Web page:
On the flight home from England I had a plethora of time at my fingertips in which to watch some of the greatest movies currently off market including the latest Dragon Ball Z and Duplicity. Our plane was older and didn't have the handy TV on the back of the other person's seat feature so I had little say in the matter. The only movie I had even the slightest amount of interest in was He's Just Not That Into You, a movie that was funny at times, disturbing in others, and overall rather insulting to single women as every woman in the movie - EVERY woman - was pathetic and desperate and stupid.
It's something that's kind of bothered me ever since. I've realized that one of the biggest problems of being an imaginative female who likes to read is that every literary hero - or nearly every literary hero - that I "fell in love with" growing up (or heroes that my friends love) - were written by a woman.
Think about it.
Heck, even Harry Potter could probably go on that list to an extent. All the men who are held up in modern woman-dom were penned by women. And re-penned by women, because, let's face it, that kind of speech perfection is not obtained in one editing.
And the more I think about it, the more dangerous it feels. Or, at least, the more potentially dangerous it feels. Take, for example, the following links:
Normal Mormon Husband is a favorite blogger of mine, and he wrote this post a while ago about how he's decided that women are obsessed with (That Vampire) because he is, in fact, a woman. Debate this joke as you will, but when I stumbled upon the response these girls had in a "That Vampire" lexicon, I started to get more than a little concerned. These girls defend this fictional character as though their lives depended on it. They speak about him not just out of literary admiration, but out of a kind of obsession that borders on something that seems rather unhealthy - at least to me. (For example: "lmao that was entertaining, but not entirely accurate…i would just like to point out that bella notices consistently throughout Twilight that Edward does not talk like a normal teenager; you wanna know why??? BECAUSE HE WAS BORN IN 1901!!! of course his vocabulary is more refined than your average male! he is almost a century old, and he was born in a time when men WERE generally more “refined”…tsk tsk tsk, this man needs to do his research!!!")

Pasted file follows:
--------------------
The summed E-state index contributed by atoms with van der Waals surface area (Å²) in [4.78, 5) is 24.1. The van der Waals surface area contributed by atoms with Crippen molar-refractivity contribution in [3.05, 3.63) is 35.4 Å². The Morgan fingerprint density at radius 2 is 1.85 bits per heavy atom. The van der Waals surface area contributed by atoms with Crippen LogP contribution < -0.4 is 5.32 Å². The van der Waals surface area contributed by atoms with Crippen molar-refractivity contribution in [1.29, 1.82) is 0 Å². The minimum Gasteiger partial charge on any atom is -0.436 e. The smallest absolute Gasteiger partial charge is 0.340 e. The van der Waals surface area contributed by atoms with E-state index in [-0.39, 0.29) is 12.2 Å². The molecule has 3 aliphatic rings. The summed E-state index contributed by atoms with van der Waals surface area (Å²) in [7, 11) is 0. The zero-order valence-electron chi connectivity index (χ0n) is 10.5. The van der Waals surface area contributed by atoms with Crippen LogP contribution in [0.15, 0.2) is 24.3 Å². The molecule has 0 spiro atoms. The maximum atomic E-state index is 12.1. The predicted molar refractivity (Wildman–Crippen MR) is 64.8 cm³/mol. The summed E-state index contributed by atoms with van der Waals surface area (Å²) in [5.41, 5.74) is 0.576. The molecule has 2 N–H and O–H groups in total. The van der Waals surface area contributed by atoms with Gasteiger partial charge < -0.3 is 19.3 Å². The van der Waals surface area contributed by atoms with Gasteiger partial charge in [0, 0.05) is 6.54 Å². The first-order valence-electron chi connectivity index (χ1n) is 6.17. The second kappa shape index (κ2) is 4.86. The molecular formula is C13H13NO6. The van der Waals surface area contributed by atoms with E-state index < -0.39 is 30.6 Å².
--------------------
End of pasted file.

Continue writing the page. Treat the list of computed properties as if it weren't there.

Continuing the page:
Granted, this is coming from the girl who has admittedly read Harry Potter and Anne of Green Gables more times than I am years old (by a lot) - but I would like to think that I do know the difference between fiction and reality - between fun trivia and not letting "dreams" get in the way of "reality."
I guess, then, that this post is almost the antithesis to my previous post: dreams (or dream men) are all fine and good, but I think the female population would do well to remember that carefully constructed and edited men in breeches no longer exist, and may not have ever existed. It is not fair to the "less-fair sex" to expect the unexpectable.
It reminds me of a scene from an episode of Road to Avonlea in which the town has been half taken over with obsession over a Valentine's dance at the hotel. Background: Boy named Gus asks girl named Felicity. Felicity says 'yes of course'. Boy named Arthur also asks Felicity. Felicity says she's already going with someone else, but thank you very much, and proceeds to be happy about two men fighting over her. New girl named Suzette moves temporarily into the hotel and causes a bit of a stir because she falls for Gus.
About half way through the episode, Gus shows up to see Felicity at home and to apologize for something. Felicity brings up Suzette's flirting with Gus. Gus says "Well, she may be a lot prettier than you, Felicity, but that doesn't matter to me!"
Felicity slams the door in his face.
In the background you hear Felicity's mother say "Felicity - if you slam the door on every boy who puts his foot in his mouth, you're going to need iron hinges."
I guess, then, my point is this: I wonder at how many girls (or boys) have built up ideals for themselves that don't exist, and end up passing by perfectly good opportunities because they are too besotted with something fictional. I don't think it's fair for either side to expect perfection in their companion. I would certainly hope that, if I ever say something stupid (I know, dream big,) or don't look my best, or make a mistake, that my guy won't think less of me, any more than I hope that I would do the same for him. It's all a matter of perspective and patience - recognizing that sometimes our dreams should be altered to fit reality - and coming to the realization that, in the end, reality is often better then some kind of sterile, fantastical dream.